By Jill Smolowe Howard Breuer
February 18, 2013 12:00 PM

Their chemistry was high-octane from the moment motivational speaker Travis Alexander and photographer Jodi Arias met at a 2006 conference. Before they parted, Alexander, 30, a devout member of the Church of Jesus Christ of Latter-Day Saints, urged Arias, 27, to read The Book of Mormon. Within months Arias converted to Mormonism, and the pair embarked on a romance that Alexander’s friends thought toxic. When Alexander broke off with Arias five months later, he told them he felt guilty about breaking his vow of premarital celibacy. He also said that after he began seeing other women, Arias slashed his tires, hacked into his Facebook account, stalked him on dates and sent vicious anonymous e-mails to those women. In a lighthearted blog entry, Alexander wondered if some date might have “an axe murderer penned up inside her.” More soberly, he told LDS pals, “Don’t be surprised if you find me dead one day.”

On June 9, 2008, that is precisely how police found Alexander in his Mesa, Ariz., home, his body, five days decomposed, brutalized by 27 stab wounds, an ear-to-ear slash across the throat and a bullet to the head. Now Arias is fighting for her own life, as she stands trial in Phoenix on a capital charge of first-degree murder. Facing a witness who spoke of being stalked by her, and prosecutors armed with sensational photos of Arias and Alexander nude together just before-and during-his murder, Arias, now 32, is arguing self-defense. “Sadly,” her attorney Jennifer Willmott told jurors when the trial opened on Jan. 2, “Travis left Jodi no other option but to defend herself.”

From the start, friends of Alexander’s alleged a “fatal attraction”; one, Dave Hall, told police, “You need to look at Jodi Arias.” Initially she told police that after their breakup, she and Alexander continued a sexual affair but that she hadn’t seen him in two months. A trove of evidence soon left no doubt that Arias had been with him the day of his slaying. From a basement washing machine, investigators retrieved a camera with images of the pair-stamped June 4, the murder date-nude in his bed and shower. More damning, lab technicians recovered deleted photos of Alexander lifeless in the shower and an image, perhaps accidentally snapped by Arias’s foot, that the prosecution described as Arias dragging his bloody body. Even after a bloody wall handprint turned up traces of both Alexander’s and Arias’s DNA, and the murder weapon proved the same caliber as the handgun stolen weeks earlier from Arias’s grandparents in the Yreka, Calif., home she shared with them, Arias stuck to her story, saying, “If I killed Travis, I would beg for the death penalty.”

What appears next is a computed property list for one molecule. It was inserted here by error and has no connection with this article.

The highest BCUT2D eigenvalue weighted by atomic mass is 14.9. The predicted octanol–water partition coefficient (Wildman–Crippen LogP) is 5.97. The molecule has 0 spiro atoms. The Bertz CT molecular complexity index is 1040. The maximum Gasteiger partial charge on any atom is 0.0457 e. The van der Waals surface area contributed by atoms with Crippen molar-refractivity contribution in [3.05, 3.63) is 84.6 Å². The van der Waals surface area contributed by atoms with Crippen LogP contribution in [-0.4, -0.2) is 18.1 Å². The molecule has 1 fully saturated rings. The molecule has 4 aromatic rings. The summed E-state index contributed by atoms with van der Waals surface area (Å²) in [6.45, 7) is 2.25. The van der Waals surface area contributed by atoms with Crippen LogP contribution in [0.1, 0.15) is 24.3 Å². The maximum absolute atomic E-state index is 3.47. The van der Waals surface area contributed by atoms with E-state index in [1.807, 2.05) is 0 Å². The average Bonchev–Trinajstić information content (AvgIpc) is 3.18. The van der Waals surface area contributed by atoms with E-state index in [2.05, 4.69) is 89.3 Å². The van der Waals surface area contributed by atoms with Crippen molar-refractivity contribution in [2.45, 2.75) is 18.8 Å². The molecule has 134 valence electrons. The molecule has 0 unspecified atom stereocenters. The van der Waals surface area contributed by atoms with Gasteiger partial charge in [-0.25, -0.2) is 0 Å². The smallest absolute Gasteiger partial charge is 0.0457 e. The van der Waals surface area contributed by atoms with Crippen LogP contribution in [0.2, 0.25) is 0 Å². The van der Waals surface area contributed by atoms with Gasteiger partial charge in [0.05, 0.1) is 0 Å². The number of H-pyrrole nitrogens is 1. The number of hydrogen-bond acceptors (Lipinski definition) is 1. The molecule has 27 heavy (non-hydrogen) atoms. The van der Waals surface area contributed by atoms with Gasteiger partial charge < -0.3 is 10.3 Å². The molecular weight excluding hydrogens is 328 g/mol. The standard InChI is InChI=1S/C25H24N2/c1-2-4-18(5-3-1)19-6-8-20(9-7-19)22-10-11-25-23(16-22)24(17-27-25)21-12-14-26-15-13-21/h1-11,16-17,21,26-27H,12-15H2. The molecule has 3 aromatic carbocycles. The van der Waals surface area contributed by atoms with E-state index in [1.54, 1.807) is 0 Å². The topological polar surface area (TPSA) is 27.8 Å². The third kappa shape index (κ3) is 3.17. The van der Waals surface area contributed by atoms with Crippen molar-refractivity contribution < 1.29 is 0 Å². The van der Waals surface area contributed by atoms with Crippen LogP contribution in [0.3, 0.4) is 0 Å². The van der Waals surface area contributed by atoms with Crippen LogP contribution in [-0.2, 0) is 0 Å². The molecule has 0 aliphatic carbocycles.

When that began to look like a real possibility, Arias offered Inside Edition a new scenario: Two masked intruders had broken into Alexander’s home, killed him and nearly killed her. After three years behind bars, Arias changed her story again: She’d killed in self-defense after an abusive Alexander blew up at her for dropping his camera. On Facebook her sister Angela Arias wrote, “She was so in love with that man she did not want people to know what a monster he really was.”

That portrait bears no resemblance to the Alexander friends remember, a successful man who overcame a harsh upbringing by impoverished, meth-addicted parents. “Travis spent his life overcoming stumbling blocks and turning them into stepping stones,” says his pal Taylor Searle. “Jodi was a stumbling block to him.” Now 12 jurors will decide if Arias has stumbled her way into a death sentence.